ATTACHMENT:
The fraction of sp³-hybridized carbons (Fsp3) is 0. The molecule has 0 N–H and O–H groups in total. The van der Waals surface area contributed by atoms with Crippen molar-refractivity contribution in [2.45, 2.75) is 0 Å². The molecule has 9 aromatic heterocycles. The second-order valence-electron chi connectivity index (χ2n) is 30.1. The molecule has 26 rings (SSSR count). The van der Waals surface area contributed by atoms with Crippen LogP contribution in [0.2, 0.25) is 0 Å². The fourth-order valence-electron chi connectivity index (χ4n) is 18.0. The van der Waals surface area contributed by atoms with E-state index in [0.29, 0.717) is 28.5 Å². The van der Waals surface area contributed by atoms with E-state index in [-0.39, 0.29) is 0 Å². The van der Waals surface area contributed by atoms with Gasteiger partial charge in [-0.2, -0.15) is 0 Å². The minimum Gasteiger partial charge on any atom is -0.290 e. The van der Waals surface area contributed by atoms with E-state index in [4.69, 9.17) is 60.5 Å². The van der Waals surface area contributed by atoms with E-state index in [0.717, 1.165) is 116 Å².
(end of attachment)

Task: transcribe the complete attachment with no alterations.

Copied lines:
The fraction of sp³-hybridized carbons (Fsp3) is 0. The molecule has 0 N–H and O–H groups in total. The van der Waals surface area contributed by atoms with Crippen molar-refractivity contribution in [2.45, 2.75) is 0 Å². The molecule has 9 aromatic heterocycles. The second-order valence-electron chi connectivity index (χ2n) is 30.1. The molecule has 26 rings (SSSR count). The van der Waals surface area contributed by atoms with Crippen LogP contribution in [0.2, 0.25) is 0 Å². The fourth-order valence-electron chi connectivity index (χ4n) is 18.0. The van der Waals surface area contributed by atoms with E-state index in [0.29, 0.717) is 28.5 Å². The van der Waals surface area contributed by atoms with E-state index in [-0.39, 0.29) is 0 Å². The van der Waals surface area contributed by atoms with Gasteiger partial charge in [-0.2, -0.15) is 0 Å². The minimum Gasteiger partial charge on any atom is -0.290 e. The van der Waals surface area contributed by atoms with E-state index in [4.69, 9.17) is 60.5 Å². The van der Waals surface area contributed by atoms with E-state index in [0.717, 1.165) is 116 Å².